Archive for the ‘Lesslie Newbigin’ Category

Modernity – value pluralism

August 17, 2009

It is one of the key features of our culture … that we make a sharp distinction between a world of what we call “values” and a world of what we call “facts.” In the former world we are pluralists; values are a matter of personal choice. In the latter we are not; facts are facts, whether you like them or not. It follows that, in this culture, the Church and its preaching belong to the world of “values.” … In this cultural milieu, the confident announcement of the Christian faith sounds like an arrogant attempt of some people to impose their values on others. As long as the Church is content to offer its beliefs modestly as simply one of the many brands available in the ideological supermarket, no offense is taken. But the affirmation that the truth revealed in the gospel ought to govern public life is offensive.

The Gospel in a Pluralist Society, Lesslie Newbigin, 1989, p.7

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The Fact Value Distinction

August 17, 2009

Middle-class parents want values to be taught to children in schools because life will be more pleasant if these values are adhered to. But they do not ask whether these values have any relation to the “facts” as taught in school. They do not ask whether it is possible to believe that concern for minorities, for the poor, for the disabled is important if the fact is that human life is the result of the success of the strong in eliminating the weak.  If it is a ‘fact’ that human life is the accidental result of the ruthless suppression of the weak by the strong, and it is not a fact that ‘Man’s chief end is to glorify God and enjoy him forever,’ then ‘values’ have no factual basis.  They can only be the expression of what some people choose, and–inevitably–it will be the strong who prevail. The language of “values” is simply the will to power wrapped up in cotton wool. And we cannot use the language of right and wrong because it has no basis in the ‘facts’ as we understand them.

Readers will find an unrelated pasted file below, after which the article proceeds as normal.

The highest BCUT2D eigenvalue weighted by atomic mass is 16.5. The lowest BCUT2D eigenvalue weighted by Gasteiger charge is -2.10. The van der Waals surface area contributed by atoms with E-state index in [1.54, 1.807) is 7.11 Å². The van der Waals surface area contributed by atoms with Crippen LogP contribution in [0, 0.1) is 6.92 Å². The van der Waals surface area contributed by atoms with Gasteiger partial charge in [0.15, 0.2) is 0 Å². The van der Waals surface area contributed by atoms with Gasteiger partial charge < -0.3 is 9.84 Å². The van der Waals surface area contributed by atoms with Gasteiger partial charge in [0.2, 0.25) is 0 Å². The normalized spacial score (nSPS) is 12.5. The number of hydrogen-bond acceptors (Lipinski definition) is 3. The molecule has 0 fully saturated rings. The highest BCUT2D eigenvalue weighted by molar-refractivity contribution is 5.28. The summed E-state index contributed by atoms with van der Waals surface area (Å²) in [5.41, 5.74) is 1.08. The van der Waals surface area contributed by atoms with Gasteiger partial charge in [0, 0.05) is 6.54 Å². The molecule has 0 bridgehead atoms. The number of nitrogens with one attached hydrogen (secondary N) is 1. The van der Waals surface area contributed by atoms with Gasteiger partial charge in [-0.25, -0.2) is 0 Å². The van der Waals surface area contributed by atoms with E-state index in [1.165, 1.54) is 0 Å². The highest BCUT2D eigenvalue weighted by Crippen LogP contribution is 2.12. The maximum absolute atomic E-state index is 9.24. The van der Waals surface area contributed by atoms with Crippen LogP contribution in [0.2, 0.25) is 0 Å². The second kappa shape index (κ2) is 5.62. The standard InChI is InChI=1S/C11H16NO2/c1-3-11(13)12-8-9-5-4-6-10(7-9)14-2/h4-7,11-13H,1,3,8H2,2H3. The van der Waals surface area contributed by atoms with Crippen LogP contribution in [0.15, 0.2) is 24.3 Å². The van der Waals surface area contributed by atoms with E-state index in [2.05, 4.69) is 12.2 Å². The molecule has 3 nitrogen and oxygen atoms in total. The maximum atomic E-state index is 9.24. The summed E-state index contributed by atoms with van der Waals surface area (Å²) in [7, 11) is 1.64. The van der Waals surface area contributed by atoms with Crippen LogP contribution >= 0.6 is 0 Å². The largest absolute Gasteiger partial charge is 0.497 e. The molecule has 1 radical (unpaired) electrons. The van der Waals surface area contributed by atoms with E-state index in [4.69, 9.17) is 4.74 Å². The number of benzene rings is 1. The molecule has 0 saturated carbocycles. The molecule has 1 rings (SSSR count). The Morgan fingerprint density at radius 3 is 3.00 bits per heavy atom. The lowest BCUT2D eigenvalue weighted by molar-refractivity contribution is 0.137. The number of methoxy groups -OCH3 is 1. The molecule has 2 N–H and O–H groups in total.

Lesslie Newbigin, The Gospel in a Pluralist Society, 1989, p.17